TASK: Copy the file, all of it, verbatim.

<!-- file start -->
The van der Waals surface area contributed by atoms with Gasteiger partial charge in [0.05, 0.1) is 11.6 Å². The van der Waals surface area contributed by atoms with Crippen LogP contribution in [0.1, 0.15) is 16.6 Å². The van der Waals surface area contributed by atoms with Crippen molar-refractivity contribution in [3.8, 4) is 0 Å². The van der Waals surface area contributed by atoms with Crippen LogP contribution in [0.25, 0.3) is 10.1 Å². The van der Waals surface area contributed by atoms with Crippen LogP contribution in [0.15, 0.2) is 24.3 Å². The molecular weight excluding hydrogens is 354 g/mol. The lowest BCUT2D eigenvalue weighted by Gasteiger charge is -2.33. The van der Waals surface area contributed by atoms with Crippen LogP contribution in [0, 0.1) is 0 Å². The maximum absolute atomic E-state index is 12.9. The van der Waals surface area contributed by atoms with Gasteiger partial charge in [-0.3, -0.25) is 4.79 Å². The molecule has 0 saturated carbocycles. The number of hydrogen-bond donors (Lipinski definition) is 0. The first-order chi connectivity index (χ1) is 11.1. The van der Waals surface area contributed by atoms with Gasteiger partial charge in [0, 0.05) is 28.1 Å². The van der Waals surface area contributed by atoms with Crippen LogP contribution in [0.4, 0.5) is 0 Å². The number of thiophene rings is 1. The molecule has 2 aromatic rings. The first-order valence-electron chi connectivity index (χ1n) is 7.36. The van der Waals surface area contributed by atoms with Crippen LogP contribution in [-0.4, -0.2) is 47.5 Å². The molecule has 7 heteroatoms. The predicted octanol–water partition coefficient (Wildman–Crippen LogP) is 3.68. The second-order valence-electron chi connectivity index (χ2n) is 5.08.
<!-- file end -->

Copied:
The van der Waals surface area contributed by atoms with Gasteiger partial charge in [0.05, 0.1) is 11.6 Å². The van der Waals surface area contributed by atoms with Crippen LogP contribution in [0.1, 0.15) is 16.6 Å². The van der Waals surface area contributed by atoms with Crippen molar-refractivity contribution in [3.8, 4) is 0 Å². The van der Waals surface area contributed by atoms with Crippen LogP contribution in [0.25, 0.3) is 10.1 Å². The van der Waals surface area contributed by atoms with Crippen LogP contribution in [0.15, 0.2) is 24.3 Å². The molecular weight excluding hydrogens is 354 g/mol. The lowest BCUT2D eigenvalue weighted by Gasteiger charge is -2.33. The van der Waals surface area contributed by atoms with Crippen LogP contribution in [0, 0.1) is 0 Å². The maximum absolute atomic E-state index is 12.9. The van der Waals surface area contributed by atoms with Gasteiger partial charge in [-0.3, -0.25) is 4.79 Å². The molecule has 0 saturated carbocycles. The number of hydrogen-bond donors (Lipinski definition) is 0. The first-order chi connectivity index (χ1) is 11.1. The van der Waals surface area contributed by atoms with Gasteiger partial charge in [0, 0.05) is 28.1 Å². The van der Waals surface area contributed by atoms with Crippen LogP contribution in [0.4, 0.5) is 0 Å². The number of thiophene rings is 1. The molecule has 2 aromatic rings. The first-order valence-electron chi connectivity index (χ1n) is 7.36. The van der Waals surface area contributed by atoms with Crippen LogP contribution in [-0.4, -0.2) is 47.5 Å². The molecule has 7 heteroatoms. The predicted octanol–water partition coefficient (Wildman–Crippen LogP) is 3.68. The second-order valence-electron chi connectivity index (χ2n) is 5.08.